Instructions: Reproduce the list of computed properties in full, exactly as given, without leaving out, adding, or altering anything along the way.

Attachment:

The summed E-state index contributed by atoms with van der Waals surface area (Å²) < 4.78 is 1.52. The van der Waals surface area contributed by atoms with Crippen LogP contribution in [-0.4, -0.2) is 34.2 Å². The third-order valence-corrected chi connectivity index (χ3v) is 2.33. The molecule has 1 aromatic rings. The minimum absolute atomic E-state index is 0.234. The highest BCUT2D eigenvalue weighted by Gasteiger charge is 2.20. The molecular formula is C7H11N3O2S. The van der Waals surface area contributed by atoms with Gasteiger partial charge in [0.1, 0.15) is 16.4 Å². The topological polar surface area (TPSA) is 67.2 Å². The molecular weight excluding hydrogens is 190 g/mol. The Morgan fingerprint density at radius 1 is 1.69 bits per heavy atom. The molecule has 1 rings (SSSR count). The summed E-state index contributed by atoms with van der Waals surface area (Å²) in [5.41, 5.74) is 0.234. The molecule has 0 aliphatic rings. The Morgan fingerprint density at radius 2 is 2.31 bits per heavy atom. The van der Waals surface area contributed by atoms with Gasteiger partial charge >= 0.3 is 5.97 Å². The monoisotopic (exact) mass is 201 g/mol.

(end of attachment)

The summed E-state index contributed by atoms with van der Waals surface area (Å²) < 4.78 is 1.52. The van der Waals surface area contributed by atoms with Crippen LogP contribution in [-0.4, -0.2) is 34.2 Å². The third-order valence-corrected chi connectivity index (χ3v) is 2.33. The molecule has 1 aromatic rings. The minimum absolute atomic E-state index is 0.234. The highest BCUT2D eigenvalue weighted by Gasteiger charge is 2.20. The molecular formula is C7H11N3O2S. The van der Waals surface area contributed by atoms with Gasteiger partial charge in [0.1, 0.15) is 16.4 Å². The topological polar surface area (TPSA) is 67.2 Å². The molecular weight excluding hydrogens is 190 g/mol. The Morgan fingerprint density at radius 1 is 1.69 bits per heavy atom. The molecule has 1 rings (SSSR count). The summed E-state index contributed by atoms with van der Waals surface area (Å²) in [5.41, 5.74) is 0.234. The molecule has 0 aliphatic rings. The Morgan fingerprint density at radius 2 is 2.31 bits per heavy atom. The van der Waals surface area contributed by atoms with Gasteiger partial charge >= 0.3 is 5.97 Å². The monoisotopic (exact) mass is 201 g/mol.